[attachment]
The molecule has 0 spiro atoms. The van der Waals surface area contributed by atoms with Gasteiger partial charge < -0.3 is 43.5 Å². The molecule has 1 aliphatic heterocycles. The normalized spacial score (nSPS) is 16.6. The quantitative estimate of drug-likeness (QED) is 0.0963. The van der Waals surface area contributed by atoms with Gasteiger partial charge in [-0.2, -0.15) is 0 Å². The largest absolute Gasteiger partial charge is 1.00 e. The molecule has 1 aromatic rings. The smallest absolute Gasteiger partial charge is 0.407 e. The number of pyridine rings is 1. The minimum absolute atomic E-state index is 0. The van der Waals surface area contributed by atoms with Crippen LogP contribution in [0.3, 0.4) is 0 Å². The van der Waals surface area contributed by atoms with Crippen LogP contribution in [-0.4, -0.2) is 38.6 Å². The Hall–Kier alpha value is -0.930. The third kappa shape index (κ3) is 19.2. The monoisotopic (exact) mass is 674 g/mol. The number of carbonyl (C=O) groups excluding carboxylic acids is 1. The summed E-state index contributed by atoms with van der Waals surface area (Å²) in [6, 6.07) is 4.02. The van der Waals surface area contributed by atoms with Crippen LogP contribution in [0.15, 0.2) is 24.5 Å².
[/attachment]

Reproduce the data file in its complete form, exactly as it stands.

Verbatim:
The molecule has 0 spiro atoms. The van der Waals surface area contributed by atoms with Gasteiger partial charge < -0.3 is 43.5 Å². The molecule has 1 aliphatic heterocycles. The normalized spacial score (nSPS) is 16.6. The quantitative estimate of drug-likeness (QED) is 0.0963. The van der Waals surface area contributed by atoms with Gasteiger partial charge in [-0.2, -0.15) is 0 Å². The largest absolute Gasteiger partial charge is 1.00 e. The molecule has 1 aromatic rings. The smallest absolute Gasteiger partial charge is 0.407 e. The number of pyridine rings is 1. The minimum absolute atomic E-state index is 0. The van der Waals surface area contributed by atoms with Crippen LogP contribution in [0.3, 0.4) is 0 Å². The van der Waals surface area contributed by atoms with Crippen LogP contribution in [-0.4, -0.2) is 38.6 Å². The Hall–Kier alpha value is -0.930. The third kappa shape index (κ3) is 19.2. The monoisotopic (exact) mass is 674 g/mol. The number of carbonyl (C=O) groups excluding carboxylic acids is 1. The summed E-state index contributed by atoms with van der Waals surface area (Å²) in [6, 6.07) is 4.02. The van der Waals surface area contributed by atoms with Crippen LogP contribution in [0.15, 0.2) is 24.5 Å².